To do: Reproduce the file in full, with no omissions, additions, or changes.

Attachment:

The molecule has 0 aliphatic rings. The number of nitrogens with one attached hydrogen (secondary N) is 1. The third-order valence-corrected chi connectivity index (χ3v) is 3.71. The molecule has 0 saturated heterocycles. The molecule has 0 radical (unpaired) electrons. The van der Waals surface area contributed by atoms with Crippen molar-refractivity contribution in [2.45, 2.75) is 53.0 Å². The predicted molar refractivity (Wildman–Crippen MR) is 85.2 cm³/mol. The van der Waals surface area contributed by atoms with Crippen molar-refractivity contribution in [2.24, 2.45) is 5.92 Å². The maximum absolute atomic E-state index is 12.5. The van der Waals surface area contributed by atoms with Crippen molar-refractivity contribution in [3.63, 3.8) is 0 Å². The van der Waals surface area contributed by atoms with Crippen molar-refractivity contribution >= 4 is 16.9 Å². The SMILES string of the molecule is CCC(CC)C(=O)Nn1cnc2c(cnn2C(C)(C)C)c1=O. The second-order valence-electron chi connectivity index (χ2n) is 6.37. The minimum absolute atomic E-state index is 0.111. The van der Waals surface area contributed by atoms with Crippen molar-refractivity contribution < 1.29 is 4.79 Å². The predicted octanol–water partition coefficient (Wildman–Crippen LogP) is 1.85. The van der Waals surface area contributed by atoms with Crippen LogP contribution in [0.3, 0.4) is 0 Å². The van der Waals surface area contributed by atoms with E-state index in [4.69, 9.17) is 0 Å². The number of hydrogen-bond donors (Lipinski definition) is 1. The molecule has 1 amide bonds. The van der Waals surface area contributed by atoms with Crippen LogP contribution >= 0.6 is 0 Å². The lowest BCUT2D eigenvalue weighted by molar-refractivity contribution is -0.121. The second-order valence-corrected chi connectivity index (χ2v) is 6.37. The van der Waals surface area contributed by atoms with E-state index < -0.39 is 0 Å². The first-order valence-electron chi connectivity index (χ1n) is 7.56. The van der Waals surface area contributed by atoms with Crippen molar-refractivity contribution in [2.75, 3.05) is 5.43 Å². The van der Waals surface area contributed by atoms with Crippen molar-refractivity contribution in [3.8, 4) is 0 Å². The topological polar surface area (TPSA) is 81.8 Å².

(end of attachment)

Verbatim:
The molecule has 0 aliphatic rings. The number of nitrogens with one attached hydrogen (secondary N) is 1. The third-order valence-corrected chi connectivity index (χ3v) is 3.71. The molecule has 0 saturated heterocycles. The molecule has 0 radical (unpaired) electrons. The van der Waals surface area contributed by atoms with Crippen molar-refractivity contribution in [2.45, 2.75) is 53.0 Å². The predicted molar refractivity (Wildman–Crippen MR) is 85.2 cm³/mol. The van der Waals surface area contributed by atoms with Crippen molar-refractivity contribution in [2.24, 2.45) is 5.92 Å². The maximum absolute atomic E-state index is 12.5. The van der Waals surface area contributed by atoms with Crippen molar-refractivity contribution in [3.63, 3.8) is 0 Å². The van der Waals surface area contributed by atoms with Crippen molar-refractivity contribution >= 4 is 16.9 Å². The SMILES string of the molecule is CCC(CC)C(=O)Nn1cnc2c(cnn2C(C)(C)C)c1=O. The second-order valence-electron chi connectivity index (χ2n) is 6.37. The minimum absolute atomic E-state index is 0.111. The van der Waals surface area contributed by atoms with Crippen molar-refractivity contribution < 1.29 is 4.79 Å². The predicted octanol–water partition coefficient (Wildman–Crippen LogP) is 1.85. The van der Waals surface area contributed by atoms with Crippen LogP contribution in [0.3, 0.4) is 0 Å². The van der Waals surface area contributed by atoms with E-state index in [4.69, 9.17) is 0 Å². The number of hydrogen-bond donors (Lipinski definition) is 1. The molecule has 1 amide bonds. The van der Waals surface area contributed by atoms with Crippen LogP contribution >= 0.6 is 0 Å². The lowest BCUT2D eigenvalue weighted by molar-refractivity contribution is -0.121. The second-order valence-corrected chi connectivity index (χ2v) is 6.37. The van der Waals surface area contributed by atoms with E-state index < -0.39 is 0 Å². The first-order valence-electron chi connectivity index (χ1n) is 7.56. The van der Waals surface area contributed by atoms with Crippen molar-refractivity contribution in [2.75, 3.05) is 5.43 Å². The van der Waals surface area contributed by atoms with Crippen molar-refractivity contribution in [3.8, 4) is 0 Å². The topological polar surface area (TPSA) is 81.8 Å².